Substantial evidence "means more than a scintilla, but less than a preponderance, " Harrell v. Bowen, 862 F.2d 471, 475 (5th Cir. 1988), and is "evidence that a reasonable mind would accept as adequate to support the decision." Morris, 864 F.2d at 334. In making these determinations, the Court must "carefully scrutinize the record" to determine if there is substantial evidence to support the ALJ's conclusions, but the Court can neither re-weigh the evidence nor substitute its judgment for that of the ALJ. Hollis v. Bowen, 837 F.2d 1378, 1383 (5th Cir. 1988). If the Court finds substantial evidence to support the decision, the Court must uphold the decision. See Selders v. Sullivan, 914 F.2d 614, 617 (5th Cir. 1990). The Court considers four elements of proof when determining whether there is substantial evidence of a disability: (1) objective medical facts; (2) diagnoses and opinions of treating and examining physicians; (3) the claimant's subjective evidence of pain and disability; and (4) the claimant's age, education, and work history. Martinez v. Chater, 64 F.3d 172, 173 (5th Cir. 1995).

         The Social Security Act defines "disability" as an "inability to engage in any substantial gainful activity by reason of any medically determinable physical or mental impairment . . . which has lasted or can be expected to last for a continuous period of not less than 12 months." 42 U.S.C. § 423(d)(1)(A). To determine if a claimant is able to engage in "substantial gainful activity" (and therefore if he is disabled), the Commissioner follows a five-step process:

1. The hearing officer must first ascertain whether the claimant is engaged in substantial gainful activity. A claimant who is working is not disabled regardless of the medical findings.
2. The hearing officer must then determine whether the claimed impairment is "severe." A "severe impairment" must significantly limit the claimant's physical or mental ability to do basic work activities. This determination must be made solely on the basis of the medical evidence.
3. The hearing officer must then determine if the impairment equals or exceeds in severity certain impairments described in Appendix 1 of the regulations. This determination is made using only medical evidence.
4. If the claimant has a "severe impairment" covered by the regulations, the hearing officer must determine whether the claimant can perform his past work despite any limitations.
5. If the claimant does not have the residual functional capacity[2] to perform past work, the hearing officer must decide whether the claimant can perform any other gainful and substantial work in the economy. This determination is made on the basis of the claimant's age, education, work experience, and residual functional capacity.

See Bowling v. Shalala, 36 F.3d 431, 435 (5th Cir. 1994); 20 C.F.R. § 404.1520.

         A finding of disability or no disability at any step is conclusive and terminates the analysis. Greenspan v. Shalala, 38 F.3d 232, 236 (5th Cir. 1994). The claimant has the burden of proof for the first four steps. Selders, 914 F.2d at 618. At step five, the burden initially shifts to the Commissioner to identify other work the applicant is capable of performing. Id. If the Commissioner "fulfills his burden of pointing out potential alternative employment, the burden then shifts back to the claimant to prove that he is unable to perform the alternate work." Id. (internal quotation marks and citation omitted).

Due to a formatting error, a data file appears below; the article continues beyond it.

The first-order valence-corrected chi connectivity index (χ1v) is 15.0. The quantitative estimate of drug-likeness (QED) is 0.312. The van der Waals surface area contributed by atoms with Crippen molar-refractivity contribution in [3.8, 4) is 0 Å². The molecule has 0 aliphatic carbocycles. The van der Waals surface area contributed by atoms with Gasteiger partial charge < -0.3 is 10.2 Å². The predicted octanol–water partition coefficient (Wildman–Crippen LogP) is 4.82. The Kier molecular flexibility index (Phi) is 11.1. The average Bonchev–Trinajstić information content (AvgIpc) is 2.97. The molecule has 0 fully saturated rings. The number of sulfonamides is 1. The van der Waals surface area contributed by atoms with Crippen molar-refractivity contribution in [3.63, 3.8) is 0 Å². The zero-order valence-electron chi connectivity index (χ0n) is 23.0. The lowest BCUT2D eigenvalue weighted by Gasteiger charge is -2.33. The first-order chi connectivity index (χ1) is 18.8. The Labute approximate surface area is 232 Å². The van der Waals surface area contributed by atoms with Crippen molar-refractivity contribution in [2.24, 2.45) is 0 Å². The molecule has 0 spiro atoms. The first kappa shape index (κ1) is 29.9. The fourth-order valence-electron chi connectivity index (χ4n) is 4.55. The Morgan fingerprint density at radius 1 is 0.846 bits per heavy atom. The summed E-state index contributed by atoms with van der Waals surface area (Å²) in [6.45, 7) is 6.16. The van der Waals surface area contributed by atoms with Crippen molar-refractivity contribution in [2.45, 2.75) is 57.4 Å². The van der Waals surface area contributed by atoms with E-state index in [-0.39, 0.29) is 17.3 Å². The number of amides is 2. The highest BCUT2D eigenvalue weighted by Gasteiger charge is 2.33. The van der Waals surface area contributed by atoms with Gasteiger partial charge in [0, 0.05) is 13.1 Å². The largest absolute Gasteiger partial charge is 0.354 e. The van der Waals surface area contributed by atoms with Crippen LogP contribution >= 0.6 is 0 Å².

II. The ALJ's Opinion

         The ALJ determined Plaintiff has the following impairments: thrombocytopenia; possible endometriosis; depressive disorder, not otherwise specified; anxiety disorder, not otherwise specified, with panic symptoms; PTSD; and borderline intellectual functioning. Tr. at 15. Proceeding through the five-step analysis, the ALJ found as follows. First, Plaintiff is not engaged in substantial gainful activity, although since March 1, 2012, she "has essentially worked full-time for her sister providing daily childcare for her three-year old niece and eight-month old nephew." Id. at 14-15. Second, Plaintiffs impairments are "severe because the impairments have been diagnosed by acceptable medical sources and they cause more than a minimal effect on [Plaintiffs] ability to perform basic, work-related activities." Id. at 15-16. Third, none of Plaintiff s impairments, either alone or in combination, meet or medically equal any of the impairments listed in Appendix 1 of the regulations. Id. at 16-18. Fourth, Plaintiff is unable to perform her past relevant work as a telemarketer. Id. at 23.

         Turning to the fifth factor, the ALJ determined that despite Plaintiffs inability to perform her past job, there are jobs in the national economy which Plaintiff would presently be able to perform, such as a laundry folder, housekeeping cleaner, or small part assembler. Id. at 23-24. The ALJ found Plaintiffs "reported activities of daily living show that she is able to perform many tasks including daily childcare which are tasks that transfer well to a work setting." Id. at 20. ...